Long Term Game Plan for Canadian Soccer

Discussion in 'Canada' started by soccersubjectively, Nov 22, 2013.

  1. soccersubjectively

    soccersubjectively Let us soccer

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    There might be a thread about this but I was wondering what the game plan is to fix the current situation of Canada not being that good = /


  2. cflsteve

    cflsteve Member

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    First I think that it would be great for mens soccer in North America if the Canadians Mens team were to reach the level of the Women's team.
    Canda's system of hockey certainly helped the US to grow into a better hockey nation.
    The success of the US Women's National team did the same for Canada's Women's team.

    I beleive the Soccer Canada is trying to better organize the D3 Level.
    In the meantime having 3 MLS teams in the three biggest Metros is a great start and if they each add a USL pro affiliate, Like Toronto and the Lynx and several US clubs, gives each club similar to a AAA minor league baseball team.

    The NASL is next on the plate for Canadian Cities the CFL Football/Soccer stadiums will help to make this happen and has already enabled the WWC to come to Canada.
    EDM has had a NASL team and while they are kinda out of the way of other NASL teams at this point they still exist.
    Ottawa will be fielding a well funded, well organized NASL club in a brand new stadium to go along with its CFL team owned by the OSEG group. With the new stadiums set to use lower levels for NASL soccer with seats close to the field hitting a crowd of 10K a game would be a real plus for them and other NASL expansion teams. ( The INDY Eleven are headed in that direction.)

    Hamilton adding a team that will be successful will be a huge boost especially with cross ticket promotion as well as sales of the Suites and club boxes for both Soccer and Football.

    NASL teams EDM and now Ottawa are both supported by Rogers Sportsnet on the new SN360, which is more than the US teams have.

    After Hamilton, looking at a NASL team in Calgary as part of the Alberta rivalry of NHL and CFL also giving Flames LLP another team durinf the summer months to go with the Stamps.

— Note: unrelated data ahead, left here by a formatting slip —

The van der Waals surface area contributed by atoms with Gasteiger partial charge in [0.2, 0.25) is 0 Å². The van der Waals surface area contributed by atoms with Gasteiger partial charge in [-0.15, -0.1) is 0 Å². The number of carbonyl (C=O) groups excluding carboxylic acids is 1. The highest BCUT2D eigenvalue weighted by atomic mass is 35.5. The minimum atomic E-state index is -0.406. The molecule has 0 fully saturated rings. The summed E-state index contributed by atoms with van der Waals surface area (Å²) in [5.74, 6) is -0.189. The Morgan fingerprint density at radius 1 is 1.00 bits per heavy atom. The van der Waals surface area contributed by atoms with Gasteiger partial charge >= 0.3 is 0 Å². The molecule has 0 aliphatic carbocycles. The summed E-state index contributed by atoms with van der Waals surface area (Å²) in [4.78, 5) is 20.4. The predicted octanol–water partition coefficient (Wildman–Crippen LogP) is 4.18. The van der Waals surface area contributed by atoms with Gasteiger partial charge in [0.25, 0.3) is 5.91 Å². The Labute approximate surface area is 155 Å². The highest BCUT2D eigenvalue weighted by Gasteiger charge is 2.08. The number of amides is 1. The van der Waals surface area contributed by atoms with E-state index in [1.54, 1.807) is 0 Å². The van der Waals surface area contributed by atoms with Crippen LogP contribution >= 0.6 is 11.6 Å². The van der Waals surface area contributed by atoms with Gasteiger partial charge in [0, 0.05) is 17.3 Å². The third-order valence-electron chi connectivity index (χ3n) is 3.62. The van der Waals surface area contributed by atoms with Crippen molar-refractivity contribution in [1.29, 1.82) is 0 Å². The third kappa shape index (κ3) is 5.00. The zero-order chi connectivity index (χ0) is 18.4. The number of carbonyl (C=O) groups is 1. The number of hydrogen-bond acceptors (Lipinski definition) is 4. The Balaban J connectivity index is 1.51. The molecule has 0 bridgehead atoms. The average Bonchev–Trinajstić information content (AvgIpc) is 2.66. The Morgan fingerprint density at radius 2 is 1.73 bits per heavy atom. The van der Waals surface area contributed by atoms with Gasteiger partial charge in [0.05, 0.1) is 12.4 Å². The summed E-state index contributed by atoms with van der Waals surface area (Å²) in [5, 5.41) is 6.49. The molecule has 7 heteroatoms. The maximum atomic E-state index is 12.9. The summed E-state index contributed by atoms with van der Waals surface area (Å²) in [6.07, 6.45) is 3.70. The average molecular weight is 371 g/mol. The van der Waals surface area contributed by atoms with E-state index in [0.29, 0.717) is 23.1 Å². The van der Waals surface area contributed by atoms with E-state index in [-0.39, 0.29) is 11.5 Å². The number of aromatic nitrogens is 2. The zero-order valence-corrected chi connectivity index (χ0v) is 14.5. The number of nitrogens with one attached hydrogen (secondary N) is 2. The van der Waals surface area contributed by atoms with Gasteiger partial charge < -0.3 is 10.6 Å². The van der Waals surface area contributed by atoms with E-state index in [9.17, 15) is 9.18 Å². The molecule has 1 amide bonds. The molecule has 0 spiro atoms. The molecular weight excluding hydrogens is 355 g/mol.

The CFL/NASL franchise partnership and stadium seems to be a good business model.

    NASL teams also are looking to team up with a D4 pro league affiliate.

    The Voyagers Cup becoming bigger with more teams will also help to promote pro soccer and soccer in general in Canada.
    soccersubjectively repped this.
  3. Polygong

    Polygong Moderator Staff Member

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    We talk a lot about building new and bigger leagues, but unfortunately that requires a lot of capital into somewhat risky ventures, which means it's unlikely that it'll be made available.

    I think the best route is to focus on growing what already exists. There are about 60 D4 or higher clubs in Canada right now, 5 of which have maximised their potential, which means there are about 55 that can grow into something bigger.

    For example, if enough of the existing D3/D4 clubs could grow a sizeable enough fan base (say 6 to 8) where they could present a strong enough argument to add a fully pro team to their suite of squads, it may be feasible to have a fully pro-league, although it would not be fully on par with NASL, while keeping their academy squads in the D3/D4 system. They could then sway Edmonton and Ottawa to leave NASL for such a league (which they just might since playing in a Canada only league would significantly reduce their travel costs, especially for Edmonton who are over 1000km away from their nearest NASL rival).

    I think the best route is to grow the Voyageur's Cup, but do it in a slightly different manner. Rather than D3/D4 clubs gaining entry by winning their respective leagues, make the criteria for entry to be among the top 8 clubs in the country attendance wise. Obviously the 5 professional clubs would make it in, and some of the PDL clubs get decent crowds. Victoria Highlanders pull in over 1000 per game on average. K-W United and WSA Winnipeg also do quite well.

    This would give extra impetus for fans on these clubs to show up more and be a really big promotional item for those who get in (and those who almost get in). It would also help identify where the best potential for growth is.